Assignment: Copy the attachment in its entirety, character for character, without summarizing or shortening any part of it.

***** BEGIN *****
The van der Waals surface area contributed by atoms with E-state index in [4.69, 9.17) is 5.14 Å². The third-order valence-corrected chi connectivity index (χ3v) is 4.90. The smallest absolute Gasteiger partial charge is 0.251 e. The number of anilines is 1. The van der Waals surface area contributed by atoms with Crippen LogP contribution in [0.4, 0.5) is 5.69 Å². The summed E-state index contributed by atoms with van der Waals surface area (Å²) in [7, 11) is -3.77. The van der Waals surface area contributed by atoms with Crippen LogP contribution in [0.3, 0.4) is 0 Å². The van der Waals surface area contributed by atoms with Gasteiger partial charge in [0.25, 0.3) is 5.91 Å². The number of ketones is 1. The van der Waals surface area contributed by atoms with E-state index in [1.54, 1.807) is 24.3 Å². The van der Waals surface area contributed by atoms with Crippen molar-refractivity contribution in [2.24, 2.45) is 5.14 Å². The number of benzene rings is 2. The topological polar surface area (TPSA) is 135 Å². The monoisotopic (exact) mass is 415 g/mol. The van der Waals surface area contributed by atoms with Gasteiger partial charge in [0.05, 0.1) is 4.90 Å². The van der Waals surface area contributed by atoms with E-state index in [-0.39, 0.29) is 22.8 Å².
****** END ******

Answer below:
The van der Waals surface area contributed by atoms with E-state index in [4.69, 9.17) is 5.14 Å². The third-order valence-corrected chi connectivity index (χ3v) is 4.90. The smallest absolute Gasteiger partial charge is 0.251 e. The number of anilines is 1. The van der Waals surface area contributed by atoms with Crippen LogP contribution in [0.4, 0.5) is 5.69 Å². The summed E-state index contributed by atoms with van der Waals surface area (Å²) in [7, 11) is -3.77. The van der Waals surface area contributed by atoms with Crippen LogP contribution in [0.3, 0.4) is 0 Å². The van der Waals surface area contributed by atoms with Gasteiger partial charge in [0.25, 0.3) is 5.91 Å². The number of ketones is 1. The van der Waals surface area contributed by atoms with E-state index in [1.54, 1.807) is 24.3 Å². The van der Waals surface area contributed by atoms with Crippen molar-refractivity contribution in [2.24, 2.45) is 5.14 Å². The number of benzene rings is 2. The topological polar surface area (TPSA) is 135 Å². The monoisotopic (exact) mass is 415 g/mol. The van der Waals surface area contributed by atoms with Gasteiger partial charge in [0.05, 0.1) is 4.90 Å². The van der Waals surface area contributed by atoms with E-state index in [-0.39, 0.29) is 22.8 Å².